January 27, 2012 at 11:27 pm

            Eric, why did you stop? I’ve thought about doppelganging the Clovers on more than one occasion, it seems like it would be positively evil fun.

          • January 28, 2012 at 12:17 am

            It was fun for awhile – but it’s just the same thing over and over and over. He’s so thick gamma rays can’t penetrate, let alone my sarcasm!

  11. RebelKnightCSA
    January 16, 2012 at 7:25 am

    Clover’s fantasies vs. Eric’s facts? You might as well race a 1981 Corvette against a 1962 Aston-Martin. Guess who is getting smoked?

  12. January 18, 2012 at 6:55 am

    I’ve got a 1988 Honda CRX SI with 541,000 miles on it (the odometer is showing that number and the cable was broken for a couple of years, so there’s no telling)that gets around 35 to 38 mpg. It has gotten over 40 on a few occasions, but that is an anomaly.
    The HF models did much better, but they’re hard to find now and aren’t as peppy.

    Years ago, I worked as a wrecker driver for a guy who had been a CPA before going in the wrecker business. He kept meticulous records on his cost per mile for each truck and would give lectures on how fuel economy was not much of a factor in the cost per mile, which was all he cared about. He would talk about tire wear, clutch wear, brakes, cost of insurance, overall life of the truck and on and on.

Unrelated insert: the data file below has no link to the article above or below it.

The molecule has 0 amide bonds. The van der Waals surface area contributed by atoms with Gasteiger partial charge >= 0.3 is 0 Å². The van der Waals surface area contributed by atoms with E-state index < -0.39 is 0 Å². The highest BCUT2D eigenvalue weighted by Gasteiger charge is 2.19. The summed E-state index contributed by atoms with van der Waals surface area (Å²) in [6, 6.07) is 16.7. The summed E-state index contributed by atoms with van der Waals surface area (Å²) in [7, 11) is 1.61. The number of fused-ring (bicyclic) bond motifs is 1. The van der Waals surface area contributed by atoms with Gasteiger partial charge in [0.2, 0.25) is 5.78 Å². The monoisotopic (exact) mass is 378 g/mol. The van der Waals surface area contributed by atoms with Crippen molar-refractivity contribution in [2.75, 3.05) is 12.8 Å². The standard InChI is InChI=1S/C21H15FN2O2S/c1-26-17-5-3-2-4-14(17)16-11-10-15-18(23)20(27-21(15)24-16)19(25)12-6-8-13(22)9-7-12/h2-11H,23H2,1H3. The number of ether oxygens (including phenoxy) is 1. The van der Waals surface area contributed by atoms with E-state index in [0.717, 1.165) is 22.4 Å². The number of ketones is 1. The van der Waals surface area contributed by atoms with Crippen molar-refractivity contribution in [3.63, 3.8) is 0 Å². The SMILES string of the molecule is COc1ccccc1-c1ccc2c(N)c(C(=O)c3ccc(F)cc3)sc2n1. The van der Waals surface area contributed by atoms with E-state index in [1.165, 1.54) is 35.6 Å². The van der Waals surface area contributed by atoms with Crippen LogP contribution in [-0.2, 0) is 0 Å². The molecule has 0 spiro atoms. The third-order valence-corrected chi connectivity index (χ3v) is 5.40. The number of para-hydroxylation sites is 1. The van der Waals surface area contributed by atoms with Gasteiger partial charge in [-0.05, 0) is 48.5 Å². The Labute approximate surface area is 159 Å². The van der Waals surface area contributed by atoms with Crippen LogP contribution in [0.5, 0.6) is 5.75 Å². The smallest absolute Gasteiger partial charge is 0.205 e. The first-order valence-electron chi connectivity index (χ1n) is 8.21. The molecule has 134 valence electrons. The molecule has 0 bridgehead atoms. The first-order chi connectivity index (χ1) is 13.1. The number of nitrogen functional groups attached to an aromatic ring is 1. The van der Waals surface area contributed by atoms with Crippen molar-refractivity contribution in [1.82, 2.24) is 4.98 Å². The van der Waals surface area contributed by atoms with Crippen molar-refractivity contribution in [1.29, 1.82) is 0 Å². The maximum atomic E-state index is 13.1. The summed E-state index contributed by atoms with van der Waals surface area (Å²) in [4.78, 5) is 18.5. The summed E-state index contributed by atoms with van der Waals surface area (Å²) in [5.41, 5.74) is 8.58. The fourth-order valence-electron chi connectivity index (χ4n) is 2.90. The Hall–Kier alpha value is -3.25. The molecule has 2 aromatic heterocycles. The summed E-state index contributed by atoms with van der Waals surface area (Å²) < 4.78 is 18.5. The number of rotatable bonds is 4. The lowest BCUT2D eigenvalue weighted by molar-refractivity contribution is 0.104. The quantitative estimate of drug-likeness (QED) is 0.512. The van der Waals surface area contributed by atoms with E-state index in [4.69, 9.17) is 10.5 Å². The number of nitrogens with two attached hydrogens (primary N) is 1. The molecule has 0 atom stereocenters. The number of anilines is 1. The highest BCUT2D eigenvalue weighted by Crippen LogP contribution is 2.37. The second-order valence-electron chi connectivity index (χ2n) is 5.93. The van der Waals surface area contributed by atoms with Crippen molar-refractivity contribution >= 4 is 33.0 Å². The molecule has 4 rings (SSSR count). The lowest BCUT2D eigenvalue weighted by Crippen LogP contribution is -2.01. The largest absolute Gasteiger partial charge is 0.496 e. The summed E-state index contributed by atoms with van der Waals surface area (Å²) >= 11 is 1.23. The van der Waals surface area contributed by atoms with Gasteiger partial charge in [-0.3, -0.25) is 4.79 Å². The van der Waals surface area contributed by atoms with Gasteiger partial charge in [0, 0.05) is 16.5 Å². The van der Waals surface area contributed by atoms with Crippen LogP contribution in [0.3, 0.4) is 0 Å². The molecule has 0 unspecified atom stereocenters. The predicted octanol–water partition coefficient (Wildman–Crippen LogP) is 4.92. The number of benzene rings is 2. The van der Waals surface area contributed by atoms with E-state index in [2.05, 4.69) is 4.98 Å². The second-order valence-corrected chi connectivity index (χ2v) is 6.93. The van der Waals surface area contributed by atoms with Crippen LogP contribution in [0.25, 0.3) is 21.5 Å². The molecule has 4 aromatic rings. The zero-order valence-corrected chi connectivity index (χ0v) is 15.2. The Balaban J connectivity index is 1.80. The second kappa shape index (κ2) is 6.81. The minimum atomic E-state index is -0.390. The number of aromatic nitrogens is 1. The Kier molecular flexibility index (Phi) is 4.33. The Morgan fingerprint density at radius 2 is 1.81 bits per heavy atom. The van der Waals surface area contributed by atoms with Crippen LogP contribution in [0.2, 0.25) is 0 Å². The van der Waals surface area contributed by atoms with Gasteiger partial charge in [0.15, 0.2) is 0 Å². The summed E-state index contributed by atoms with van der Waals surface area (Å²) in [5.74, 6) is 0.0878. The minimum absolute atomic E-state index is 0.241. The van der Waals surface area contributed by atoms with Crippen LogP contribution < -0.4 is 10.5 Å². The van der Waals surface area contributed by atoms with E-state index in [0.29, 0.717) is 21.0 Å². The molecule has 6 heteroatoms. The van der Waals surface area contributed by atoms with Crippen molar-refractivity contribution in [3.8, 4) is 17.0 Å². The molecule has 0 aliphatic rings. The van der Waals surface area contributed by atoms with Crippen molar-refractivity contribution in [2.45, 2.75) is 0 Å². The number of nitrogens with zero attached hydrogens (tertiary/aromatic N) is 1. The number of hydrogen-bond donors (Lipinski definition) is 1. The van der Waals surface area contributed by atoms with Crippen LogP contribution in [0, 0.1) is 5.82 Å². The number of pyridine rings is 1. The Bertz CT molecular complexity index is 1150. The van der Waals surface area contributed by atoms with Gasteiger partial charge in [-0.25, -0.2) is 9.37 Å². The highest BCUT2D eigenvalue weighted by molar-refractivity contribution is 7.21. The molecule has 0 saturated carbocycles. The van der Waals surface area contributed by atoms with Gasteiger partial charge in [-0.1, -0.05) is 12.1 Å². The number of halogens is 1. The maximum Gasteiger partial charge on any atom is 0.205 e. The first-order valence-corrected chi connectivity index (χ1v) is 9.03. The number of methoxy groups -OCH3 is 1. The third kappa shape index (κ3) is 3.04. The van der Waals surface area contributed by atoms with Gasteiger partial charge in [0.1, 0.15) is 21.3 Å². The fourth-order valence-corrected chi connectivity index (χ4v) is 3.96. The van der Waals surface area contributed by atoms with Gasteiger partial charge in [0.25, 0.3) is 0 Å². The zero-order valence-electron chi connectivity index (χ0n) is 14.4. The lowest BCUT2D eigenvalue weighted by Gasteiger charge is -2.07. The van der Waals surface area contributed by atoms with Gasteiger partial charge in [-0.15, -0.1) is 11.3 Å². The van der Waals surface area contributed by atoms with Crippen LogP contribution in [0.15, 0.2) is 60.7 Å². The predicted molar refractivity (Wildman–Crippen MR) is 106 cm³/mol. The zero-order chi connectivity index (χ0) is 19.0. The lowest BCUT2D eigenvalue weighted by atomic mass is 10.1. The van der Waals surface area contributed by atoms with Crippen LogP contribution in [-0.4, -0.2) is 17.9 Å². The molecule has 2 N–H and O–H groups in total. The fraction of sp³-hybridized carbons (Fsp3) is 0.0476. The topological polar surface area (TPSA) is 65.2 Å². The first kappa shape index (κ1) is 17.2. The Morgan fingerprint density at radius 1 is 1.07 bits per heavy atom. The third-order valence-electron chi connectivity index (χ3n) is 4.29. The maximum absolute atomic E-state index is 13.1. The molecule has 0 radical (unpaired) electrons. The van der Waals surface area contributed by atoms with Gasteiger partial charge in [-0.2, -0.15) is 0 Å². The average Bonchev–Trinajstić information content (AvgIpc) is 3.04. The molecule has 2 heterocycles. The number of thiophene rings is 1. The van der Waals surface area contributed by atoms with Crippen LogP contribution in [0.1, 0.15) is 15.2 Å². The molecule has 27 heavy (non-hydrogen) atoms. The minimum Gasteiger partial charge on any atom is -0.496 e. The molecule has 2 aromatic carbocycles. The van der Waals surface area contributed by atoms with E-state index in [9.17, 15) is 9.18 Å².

Here http://www.autoblog.com/2010/10/05/vw-sets-single-tank-distance-record-with-1-527-mile-passat-bluem/ is an article from 2010 on a VW diesel that got 90 mpg. I don’t know how difficult it is to get one of these, but the numbers are impressive even if they are exaggerated, which they don’t seem to be. This clobbers any of the hybrids without resorting to unconventional design.

    • January 18, 2012 at 10:17 am

      Hi Chris,

      That wrecker driver sounds like my kind of guy!

      He’s right (and you’re right) about factoring in the total picture, not just mileage. I’ve posted several examples, including one of my own, using my ’98 Nissan pick-up as the subject. So far, it has cost me appx. $36 a month to own it. By next year, it will have cost me nothing to own it. It’s not glamorous, or fast – and doesn’t get particularly great (but not terrible, either) gas mileage. But ti didn’t cost much to buy (used) and costs me almost nothing to maintain or keep (low taxes/insurance) so gas mileage is much less relevant.